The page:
Rather than “trying to help a very small group of people” by building more affordable housing, Uccio said he supports “making the country less expensive overall,” which would give people more money to use to pay for housing. For instance, Uccio said transferring more responsibility for education from the government to local school boards would lead to cost savings, as well as higher quality, which would in turn lower taxes and help make homes more affordable. He is also calling for the repeal of the federal gasoline tax of 18.4 cents per gallon, saying it is the first bill he would propose if elected.
Bollentin said the nation needs to do whatever it can to care for veterans, including those who are homeless. “We need to take care of our own first,” he said. “There are things we can do better to provide for them.” Regarding others who are homeless, he supports helping people get the resources they need, but said officials need to do that “on an individual basis.” Some people, he said, are homeless by choice.
Forchion supports having HUD take over abandoned homes in certain neighborhoods and turning them over to families and the working poor so they would have a stable and affordable place to live. That would help create more housing stock and solve the problems caused by large numbers of vacant and foreclosed properties in some areas. The lack of affordable housing would also be helped by greater job creation. “The housing shortage is based on the economy,” he said. “People are working all these service jobs” and don’t earn enough money to afford homes.
Welzer has a specific four-point plan to address the affordable housing crisis. He would expand rental and home ownership assistance programs and increase funding for public housing and offer capital grants to nonprofit developers of affordable housing “until all people can obtain decent housing at no more than 25 percent of their income,” he said. Welzer also supports the imposition of an immediate moratorium on foreclosures and evictions. He seeks to create a federal bank with local branches that would take over homes with distressed mortgages and then either restructure the mortgages to affordable levels, or if the occupants still cannot afford a mortgage, rent to the occupants.
Watson Coleman said she supports “more responsible” gun laws. She backs comprehensive background checks for all those seeking to purchase a gun, as well as bans on assault weapons and high-capacity ammunition clips. To get these passed, she said the composition of both houses of Congress needs to change, and members should not be so quick to vote the way the National Rifle Association wants. “Basically, the NRA gets its money from gun manufacturers,” she said. “It really is an instrument of the manufacturers,” rather than representing the views of its members.
Uccio said he would be willing to “trade” the imposition of universal background checks for all firearms sales for the creation of a “national universal concealed carry license that would be good throughout the country.” Calling New Jersey’s gun laws “confusing,” Uccio said he does not support either an assault weapons ban or limits on the size of ammunition magazines.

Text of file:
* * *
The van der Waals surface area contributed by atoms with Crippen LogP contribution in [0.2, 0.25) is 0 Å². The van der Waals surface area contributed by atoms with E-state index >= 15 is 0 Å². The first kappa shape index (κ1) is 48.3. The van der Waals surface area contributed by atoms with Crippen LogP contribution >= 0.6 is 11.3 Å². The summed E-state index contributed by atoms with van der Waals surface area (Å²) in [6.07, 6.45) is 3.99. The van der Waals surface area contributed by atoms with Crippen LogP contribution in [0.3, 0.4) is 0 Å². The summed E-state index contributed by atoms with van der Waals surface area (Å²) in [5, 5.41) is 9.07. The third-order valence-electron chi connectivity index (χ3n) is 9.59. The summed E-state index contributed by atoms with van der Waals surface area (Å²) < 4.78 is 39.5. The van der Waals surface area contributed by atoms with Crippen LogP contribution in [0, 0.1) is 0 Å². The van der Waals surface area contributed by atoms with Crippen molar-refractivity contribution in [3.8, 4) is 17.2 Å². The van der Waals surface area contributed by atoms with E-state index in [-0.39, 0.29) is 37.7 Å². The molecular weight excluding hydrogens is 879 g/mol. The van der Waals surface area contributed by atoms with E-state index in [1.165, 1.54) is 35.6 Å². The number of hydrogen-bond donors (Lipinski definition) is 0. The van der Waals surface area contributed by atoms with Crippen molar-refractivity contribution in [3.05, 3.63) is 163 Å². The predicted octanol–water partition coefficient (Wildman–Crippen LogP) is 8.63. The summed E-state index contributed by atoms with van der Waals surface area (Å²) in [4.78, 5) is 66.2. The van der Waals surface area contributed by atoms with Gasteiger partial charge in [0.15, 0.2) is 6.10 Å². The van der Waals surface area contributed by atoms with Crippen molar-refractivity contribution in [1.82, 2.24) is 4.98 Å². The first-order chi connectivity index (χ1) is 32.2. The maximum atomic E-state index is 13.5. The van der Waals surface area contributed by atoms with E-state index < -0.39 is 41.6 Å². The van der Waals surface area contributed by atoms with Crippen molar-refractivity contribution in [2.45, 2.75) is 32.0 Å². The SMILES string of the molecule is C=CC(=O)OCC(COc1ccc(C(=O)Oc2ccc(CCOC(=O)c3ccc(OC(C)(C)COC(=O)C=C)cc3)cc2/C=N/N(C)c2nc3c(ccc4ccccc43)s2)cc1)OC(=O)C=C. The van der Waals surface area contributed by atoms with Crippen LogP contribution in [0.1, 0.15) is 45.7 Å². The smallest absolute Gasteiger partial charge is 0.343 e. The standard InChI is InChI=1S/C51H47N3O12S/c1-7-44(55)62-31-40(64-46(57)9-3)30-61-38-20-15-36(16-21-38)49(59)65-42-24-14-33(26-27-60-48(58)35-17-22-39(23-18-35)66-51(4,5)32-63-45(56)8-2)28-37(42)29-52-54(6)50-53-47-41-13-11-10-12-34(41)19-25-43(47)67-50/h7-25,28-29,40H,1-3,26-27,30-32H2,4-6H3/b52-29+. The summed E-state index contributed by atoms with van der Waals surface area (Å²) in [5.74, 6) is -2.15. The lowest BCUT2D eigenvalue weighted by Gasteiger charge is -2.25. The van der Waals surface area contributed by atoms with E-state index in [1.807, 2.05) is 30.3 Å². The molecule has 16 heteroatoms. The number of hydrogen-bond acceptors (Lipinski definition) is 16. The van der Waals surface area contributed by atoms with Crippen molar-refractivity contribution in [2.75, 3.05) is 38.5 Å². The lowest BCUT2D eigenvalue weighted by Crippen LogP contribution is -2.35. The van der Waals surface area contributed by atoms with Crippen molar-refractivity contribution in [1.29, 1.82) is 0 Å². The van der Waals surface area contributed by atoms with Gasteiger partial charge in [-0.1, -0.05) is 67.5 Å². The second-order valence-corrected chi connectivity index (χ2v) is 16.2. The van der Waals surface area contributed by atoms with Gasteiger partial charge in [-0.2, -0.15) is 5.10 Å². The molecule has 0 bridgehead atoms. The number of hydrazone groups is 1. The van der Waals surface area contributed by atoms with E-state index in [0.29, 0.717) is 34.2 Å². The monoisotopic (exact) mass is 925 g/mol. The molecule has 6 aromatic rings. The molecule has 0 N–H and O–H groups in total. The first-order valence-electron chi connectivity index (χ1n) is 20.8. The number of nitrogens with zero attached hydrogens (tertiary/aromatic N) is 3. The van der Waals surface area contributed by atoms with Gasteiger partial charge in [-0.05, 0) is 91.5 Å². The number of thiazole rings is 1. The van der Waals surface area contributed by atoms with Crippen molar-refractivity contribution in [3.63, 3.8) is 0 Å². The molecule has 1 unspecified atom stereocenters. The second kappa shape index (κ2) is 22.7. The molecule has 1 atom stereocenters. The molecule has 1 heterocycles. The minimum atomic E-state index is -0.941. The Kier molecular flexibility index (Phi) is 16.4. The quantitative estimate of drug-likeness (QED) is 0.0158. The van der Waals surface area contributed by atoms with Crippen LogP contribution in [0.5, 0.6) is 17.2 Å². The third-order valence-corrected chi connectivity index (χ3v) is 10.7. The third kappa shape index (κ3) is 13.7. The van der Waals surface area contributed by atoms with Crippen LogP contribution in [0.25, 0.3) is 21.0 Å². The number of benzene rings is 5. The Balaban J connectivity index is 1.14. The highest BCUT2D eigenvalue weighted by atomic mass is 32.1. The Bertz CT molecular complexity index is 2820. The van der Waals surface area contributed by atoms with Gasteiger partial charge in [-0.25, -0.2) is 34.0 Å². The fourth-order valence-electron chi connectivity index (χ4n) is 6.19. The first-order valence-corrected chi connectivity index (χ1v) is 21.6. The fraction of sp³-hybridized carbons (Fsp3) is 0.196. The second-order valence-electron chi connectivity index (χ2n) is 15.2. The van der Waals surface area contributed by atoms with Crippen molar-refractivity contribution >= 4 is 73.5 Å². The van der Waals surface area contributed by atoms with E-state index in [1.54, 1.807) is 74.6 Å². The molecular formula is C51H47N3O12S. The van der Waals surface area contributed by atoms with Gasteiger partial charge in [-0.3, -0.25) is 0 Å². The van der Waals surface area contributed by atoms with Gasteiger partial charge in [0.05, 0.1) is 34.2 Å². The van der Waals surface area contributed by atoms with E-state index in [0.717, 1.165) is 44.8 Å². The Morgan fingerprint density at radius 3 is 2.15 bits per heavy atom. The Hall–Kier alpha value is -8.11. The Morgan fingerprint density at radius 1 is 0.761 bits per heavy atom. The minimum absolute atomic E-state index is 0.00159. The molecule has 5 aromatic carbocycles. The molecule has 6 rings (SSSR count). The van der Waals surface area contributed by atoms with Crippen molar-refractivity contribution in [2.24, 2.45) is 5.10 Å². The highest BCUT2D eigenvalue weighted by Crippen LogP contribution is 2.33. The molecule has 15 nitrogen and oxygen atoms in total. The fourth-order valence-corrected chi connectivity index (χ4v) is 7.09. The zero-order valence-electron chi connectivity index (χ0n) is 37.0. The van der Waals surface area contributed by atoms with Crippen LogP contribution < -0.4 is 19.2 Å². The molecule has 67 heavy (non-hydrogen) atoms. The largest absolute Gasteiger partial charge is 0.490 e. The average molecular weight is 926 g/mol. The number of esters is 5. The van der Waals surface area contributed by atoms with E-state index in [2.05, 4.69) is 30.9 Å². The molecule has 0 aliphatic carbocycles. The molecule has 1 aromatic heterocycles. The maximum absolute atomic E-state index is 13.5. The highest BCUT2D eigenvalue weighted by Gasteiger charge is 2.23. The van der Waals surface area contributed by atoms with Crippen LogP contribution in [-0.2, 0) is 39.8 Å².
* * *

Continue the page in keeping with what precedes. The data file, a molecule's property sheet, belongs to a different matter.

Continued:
Bollentin termed gun control a “complex” issue. He said he agrees with those seeking to make it harder for those who might be irresponsible to get firearms. “Loopholes need to be closed,” he said. “I am not necessarily a fan of average citizens having fully automatic weapons.” On the other hand, Bollentin, like Uccio, supports a nationwide concealed carry permit. As part of any gun permit, he said people should have to show they know how to properly and safely use a firearm. “As a retired cop, in order to be able to carry a weapon, I have to qualify twice a year,” he said. “It all comes down to being responsible.”
Forchion agreed with Bollentin that gun control is a very complicated issue. As a convicted felon, he said he is not allowed to legally own a gun. But as a business owner, and someone who was not convicted of a violent crime, he feels he has a right to protect himself. “I do believe in the Second Amendment, but I also believe there should be more control over guns,” he said. Forchion said he would not limit additional controls to certain types of firearms, but would like to strengthen the laws in such states as Virginia, Kentucky and Colorado, which he called “super lax.” The issue is personal for another reason, he said. “I had a couple of my friends murdered, and I know the guns were coming from Virginia,” Forchion said.
Welzer supports a retroactive ban on all military-style semi-automatic assault weapons. “Weapons designed for soldiers in war theaters certainly don’t belong on our streets,” he said. A retroactive ban would not only prohibit new sales but also require owners to turn in their assault weapons and be compensated at market value plus an additional percentage. Welzer said that after Australia enacted such a ban in 1996 following a mass shooting there that killed 35, people turned in almost 700,000 weapons, which were destroyed. “Today, there is a consensus that the reforms not only reduced the gun-related homicide rate, but also the suicide rate in that country,” Welzer said. Such a law could lead to 40 million assault weapons being taken off the streets of the United States.